In Texas, a judge may not grant your final divorce until at least 60 days have passed after you filed the divorce petition. The only exceptions to this waiting period are in cases involving domestic violence, when the petitioner has an active family violence protective order against the respondent, or the respondent has been convicted of a a domestic violence crime against the petitioner or someone else in the household. (Tex. Fam. Code § 6.702 (2022).)
Although your divorce will be final when the judge signs the divorce decree, neither you nor your spouse may marry someone else until another 31 days have passed. (Tex. Fam. Code § 6.801 (2022).)
Texas is a community property state. That means that when judges are dividing property in Texas divorces, they start out by assuming that any property either spouse has during the marriage is community property, which belongs to both spouses equally. If you claim that something you own is separate property that shouldn't be divided in the divorce, you'll have to prove that claim with clear and convincing evidence. Separate property includes gifts and inheritances (only to one spouse), as well as assets that one spouse owned before the marriage. (Tex. Fam. Code §§ 3.001, 3.002, 3.003 (2022).)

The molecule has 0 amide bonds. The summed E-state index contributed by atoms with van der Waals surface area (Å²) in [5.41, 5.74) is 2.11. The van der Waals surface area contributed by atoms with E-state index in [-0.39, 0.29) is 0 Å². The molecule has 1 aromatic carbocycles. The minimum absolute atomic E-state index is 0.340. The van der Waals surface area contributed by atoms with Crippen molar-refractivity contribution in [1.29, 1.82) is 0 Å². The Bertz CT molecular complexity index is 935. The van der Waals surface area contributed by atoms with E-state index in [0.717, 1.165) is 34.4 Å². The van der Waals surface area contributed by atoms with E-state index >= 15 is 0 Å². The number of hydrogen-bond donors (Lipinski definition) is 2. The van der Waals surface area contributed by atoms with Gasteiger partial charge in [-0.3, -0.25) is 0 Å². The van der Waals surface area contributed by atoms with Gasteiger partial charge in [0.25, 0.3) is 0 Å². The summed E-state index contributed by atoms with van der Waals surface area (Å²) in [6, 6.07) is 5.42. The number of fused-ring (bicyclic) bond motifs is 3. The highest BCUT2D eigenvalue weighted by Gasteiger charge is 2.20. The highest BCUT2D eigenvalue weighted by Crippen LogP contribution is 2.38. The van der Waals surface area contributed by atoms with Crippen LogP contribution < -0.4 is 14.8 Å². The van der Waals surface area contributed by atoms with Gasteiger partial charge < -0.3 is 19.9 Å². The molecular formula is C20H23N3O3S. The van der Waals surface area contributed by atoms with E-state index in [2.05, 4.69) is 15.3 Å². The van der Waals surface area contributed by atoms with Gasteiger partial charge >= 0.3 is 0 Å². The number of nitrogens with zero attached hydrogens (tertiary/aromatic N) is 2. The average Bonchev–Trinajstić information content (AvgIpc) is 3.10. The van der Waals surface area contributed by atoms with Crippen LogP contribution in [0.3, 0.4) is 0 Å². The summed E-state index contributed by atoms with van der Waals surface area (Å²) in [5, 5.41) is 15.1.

In the divorce, the judge will usually divide community property equally between the spouses in a 50-50 split. In some cases, however, a judge may adjust the distribution in a way that seems fair under the circumstances. (Tex. Fam. Code § 7.001 (2022).)
It's not easy to get alimony ("maintenance") in Texas. Judges may order maintenance for a spouse only if that spouse won't have enough property (including separate property) after the divorce to provide for "minimum reasonable needs," and one of the following is true:
(Tex. Fam. Code § 8.051 (2022).)
In Texas, as in all states, the child's best interest is the primary consideration in any decisions about child custody, including:
Texas law presumes that it would be in a child's best interests for both parents to have managing conservatorship, except when specific circumstances dictate otherwise. If parents can't agree on their own parenting plan, the judge will issue a possession order setting out the times each parent will have with the children. (Tex. Fam. Code §§ 153.002, 153.256, 153.131, 153.311 (2022).)
In Texas, the parent who has the least amount of time with the children pays child support. Under the Texas child support guidelines, the amount of support is generally based on a percentage of that parent's net income and the number of children being supported. (Tex. Fam. Code §§ 154.121–154.133 (2022).)
During a divorce proceeding, the judge may issue temporary orders for child custody and child support to provide for the children's safety and welfare. The judge may also order one spouse to pay temporary spousal support. (Tex. Fam. Code §§ 105.001(a), 6.502(a)(2)(2022).)
Other than the general rule that temporary spousal support be necessary and fair, the law in Texas doesn't spell out criteria for these orders. If you're seeking temporary spousal support, be prepared to show that you'll need it to cover your basic expenses and that your spouse can afford to pay.